Thursday, November 8, 2007

What Do You Feed a Sick Child?

Did I mention I'm exhausted?

At 4:30 last night Sonny crawled into bed with us. Ten minutes later, he threw up...on me. Miraculously, Hubby and his side of the bed were spared. After cleaning up, Sonny and I moved to his bed, where he proceeded to throw up about 10 more times. Luckily I had the foresight to put an empty bucket next to the bed and luckily we were able to contain everything in that bucket. Finally at 6:30 we gave up trying to sleep and turned on cartoons. He didn’t throw up again. But he didn’t really eat anything substantial all day, just crackers and toast.

What do you feed a child who seems to have a stomach bug (or any other ailment for that matter)? If you asked my mom, she’d probably say her cure-all hot and sour soup. But my own motherly instincts tell me hot and sour soup is not going to help Sonny’s stomach. I decided to make a milder rice soup instead.

When people think of an Asian-style rice soup, something like jook usually comes to mind. I love jook...the porridge texture with bits of shredded fried pork on top and dotted with chili-garlic oil, but Sonny won’t touch it because of the texture (did I mention he’s picky??). He prefers a soupier version with firm grains of rice and mini meatballs. Don’t forget the meatballs or the world might end.

Basic Mini Meatballs for Asian soups
  • 1 pound ground pork, chicken or turkey
  • ½ bunch cilantro, finely chopped
  • 1 tbs grated or finely chopped ginger
  • 4 cloves garlic, minced
  • 1 tsp kosher salt
  • ½ tbs cornstarch
  • 1 egg
Mix all the ingredients together and form into small balls. If you end up with more mixture than you need to use immediately, just freeze some of it (before cooking) for later use. I recommend poaching the meatballs in a separate pot from the broth, otherwise your wonderfully rich, clear broth will become cloudy. If this doesn't bother you, then by all means, poach them in the soup broth. If I'm feeling industrious, I will poach them then give them a quick saute to brown the outsides.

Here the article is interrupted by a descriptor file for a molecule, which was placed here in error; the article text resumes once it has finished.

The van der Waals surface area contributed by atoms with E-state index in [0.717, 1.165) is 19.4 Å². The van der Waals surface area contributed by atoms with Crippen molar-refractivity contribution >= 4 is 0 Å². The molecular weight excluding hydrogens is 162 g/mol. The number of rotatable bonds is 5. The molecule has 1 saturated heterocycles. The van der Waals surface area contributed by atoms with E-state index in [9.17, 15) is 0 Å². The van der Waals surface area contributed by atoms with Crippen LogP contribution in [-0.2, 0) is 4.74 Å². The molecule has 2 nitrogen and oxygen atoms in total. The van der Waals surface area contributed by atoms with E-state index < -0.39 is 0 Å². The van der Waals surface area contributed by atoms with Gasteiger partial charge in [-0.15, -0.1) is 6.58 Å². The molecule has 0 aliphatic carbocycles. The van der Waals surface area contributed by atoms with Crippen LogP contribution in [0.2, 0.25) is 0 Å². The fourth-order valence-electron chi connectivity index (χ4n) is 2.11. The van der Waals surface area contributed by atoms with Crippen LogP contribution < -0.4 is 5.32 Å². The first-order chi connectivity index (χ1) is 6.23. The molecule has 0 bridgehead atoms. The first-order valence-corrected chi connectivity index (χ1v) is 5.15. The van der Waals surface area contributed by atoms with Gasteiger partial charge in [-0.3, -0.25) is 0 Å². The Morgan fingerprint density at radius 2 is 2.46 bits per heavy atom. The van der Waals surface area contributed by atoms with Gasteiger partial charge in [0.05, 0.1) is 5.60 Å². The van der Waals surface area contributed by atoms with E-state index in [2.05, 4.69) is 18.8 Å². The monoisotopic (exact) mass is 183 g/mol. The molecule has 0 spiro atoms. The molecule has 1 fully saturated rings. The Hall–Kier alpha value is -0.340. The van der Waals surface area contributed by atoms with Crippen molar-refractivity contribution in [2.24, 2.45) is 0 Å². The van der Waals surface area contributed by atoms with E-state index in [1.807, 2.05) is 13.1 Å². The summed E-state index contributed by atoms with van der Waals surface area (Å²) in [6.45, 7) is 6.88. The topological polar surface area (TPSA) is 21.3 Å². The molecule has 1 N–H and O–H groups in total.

Some things to keep in mind:
Use a good broth for the soup. This goes without saying. The broth should be rich enough that if you don’t want to add any sauces or garnishes, it will still taste great. Starting with a bland broth will result in a bland soup, no matter what sauces or garnishes you add.

If you want to chance the world ending, you can use any other protein you like. Diced leftover roasted chicken, tofu, or a poached egg work well. I’ve even used leftover stir-fry from a previous meal (see picture below). It gives the soup some extra flavor.

To keep the rice firm, I use cold leftover rice. I don't even bother to reheat. The grains will warm through when you ladle the hot broth on top.


Rice soup with chicken and stir-fried mustard greens.


Manggy said...

You can feed a vomiting child any safe food, given in small but more frequent feedings, making sure he gets enough fluids. I hope Sonny is feeling better. (I do think I'd feel better with the chili oil, of course)

dp said...

It's very strange. He threw up water once more the next morning (Friday), but has been fine ever since.